“The contribution of the local subcontractors to the project was incalculable,” Hevner points out. “Having worked in this region and having familiarity with local conditions helped us avoid a lot of problems.
“Before the slip-form work was completed in November of 2007, we had to put pilings almost 80 feet deep to secure the foundation for the silos which required a constant pour,” says Hevner. “Our concrete partners kept trucks rolling 24/7 throughout the pour so we wouldn’t lose any time, all the while receiving grain at the same time.”
With the tunnel work done and construction of the conveying and storage well underway, the task turned to getting the mill going full speed ahead.
“Even during the prep work for the receiving facility, site prep for the mill project was going on simultaneously,” says Allen. “Part of the magic in keeping those projects moving on parallel tracks came down to the little things having a large impact on the project, such as traffic management.”
With hundreds of trucks making hundreds of trips to the jobsite, keeping the traffic flow moving was imperative to hitting the project’s aggressive timeline. Managing that flow with proper signage, training of the drivers themselves and staging of the projects all made a difference.
“We made a conscious effort to keep workstations as far apart from one another as possible to minimize potential gridlock,” says Hevner. “We were doing a great deal of prebuilding of infrastructure like legs and towers, away from the primary site so when it came time to install we could move quickly without interrupting the flow on the storage and mill sites.”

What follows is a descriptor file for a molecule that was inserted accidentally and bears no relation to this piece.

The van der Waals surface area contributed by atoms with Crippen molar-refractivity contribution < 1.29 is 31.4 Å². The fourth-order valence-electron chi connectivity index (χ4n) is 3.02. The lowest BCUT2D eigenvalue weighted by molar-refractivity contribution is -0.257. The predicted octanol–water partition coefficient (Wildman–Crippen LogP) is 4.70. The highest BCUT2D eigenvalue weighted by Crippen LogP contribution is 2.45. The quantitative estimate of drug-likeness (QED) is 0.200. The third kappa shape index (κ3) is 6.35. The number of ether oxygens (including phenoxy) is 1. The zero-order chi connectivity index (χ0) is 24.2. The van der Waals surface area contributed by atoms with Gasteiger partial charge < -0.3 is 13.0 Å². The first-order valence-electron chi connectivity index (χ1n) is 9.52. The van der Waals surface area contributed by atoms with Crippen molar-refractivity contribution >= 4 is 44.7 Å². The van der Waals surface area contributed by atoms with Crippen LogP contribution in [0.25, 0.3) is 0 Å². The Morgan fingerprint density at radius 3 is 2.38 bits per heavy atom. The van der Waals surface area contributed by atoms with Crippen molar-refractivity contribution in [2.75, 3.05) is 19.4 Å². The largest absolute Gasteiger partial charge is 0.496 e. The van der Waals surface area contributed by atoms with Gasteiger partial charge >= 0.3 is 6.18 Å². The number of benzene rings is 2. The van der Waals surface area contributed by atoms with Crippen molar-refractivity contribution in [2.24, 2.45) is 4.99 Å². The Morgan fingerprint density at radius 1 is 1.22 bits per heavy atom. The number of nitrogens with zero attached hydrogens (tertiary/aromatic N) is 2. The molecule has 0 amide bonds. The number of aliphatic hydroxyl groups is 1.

Allen’s had that luxury from the get-go, when it selected its site — a 40-acre parcel it owned — with enough space around it to serve as a staging site, a luxury many sites don’t have.
As fall and the local harvest approached, the traffic management concept would be severely tested as local growers bringing in their product and concrete trucks shared space.
“We planned it so we were working on an aspect of the mill project located farthest away from grain receiving in order to reduce traffic,” says Hevner. “An access road was constructed to help direct construction trucks to a different route as well.”
In the spirit of cooperation that became the trademark of the project, local producers got into the act by showing flexibility in their delivery times to accommodate construction traffic.
Teamwork the key
Creating and capturing efficiencies, while enhancing quality of the overall product, was the overarching goal of the project and became evident both inside and outside the facility.
“The site location is a prime example of capturing efficiency with its location near the Norfolk/Southern rail line,” says Hevner. “This offered a chance for us to capture efficiency to bring in 75-car unit trains all year round to augment our supply of locally produced grain.”
Younglove’s Field says the cooperation of its many suppliers made it possible to complete interior work in the face of tight scheduling and an even tighter supply environment.
“We owe a huge debt of gratitude to our supplier/partners for keeping equipment coming into the site in order to get this project done on time,” Field says. “If you recall, this was a time when biofuel plant construction was running hot and heavy, and the industry as a whole, had a difficult time with equipment orders — in some cases lead times were as much as 18 to 20 months.”
Younglove’s relationship with suppliers like Intersystems, CPM, Brock, APEC and Beta Raven made it possible to ensure the equipment and tech support was available to make installation deadlines.
As the calendar read July 2008, the project was completed on schedule and on budget in 15 months.
The mill facility features include 20,000 bushels/hour corn receiving and 240 tons/hour ingredient receiving capabilities, 50 tons/hour grinding; 19 ingredient bins with 1,700 tons of storage capacities, just to name a few. The facility manufactures feed at a 65-ton/hour rate and has a second line capability for a potential output of 130 tons/hour.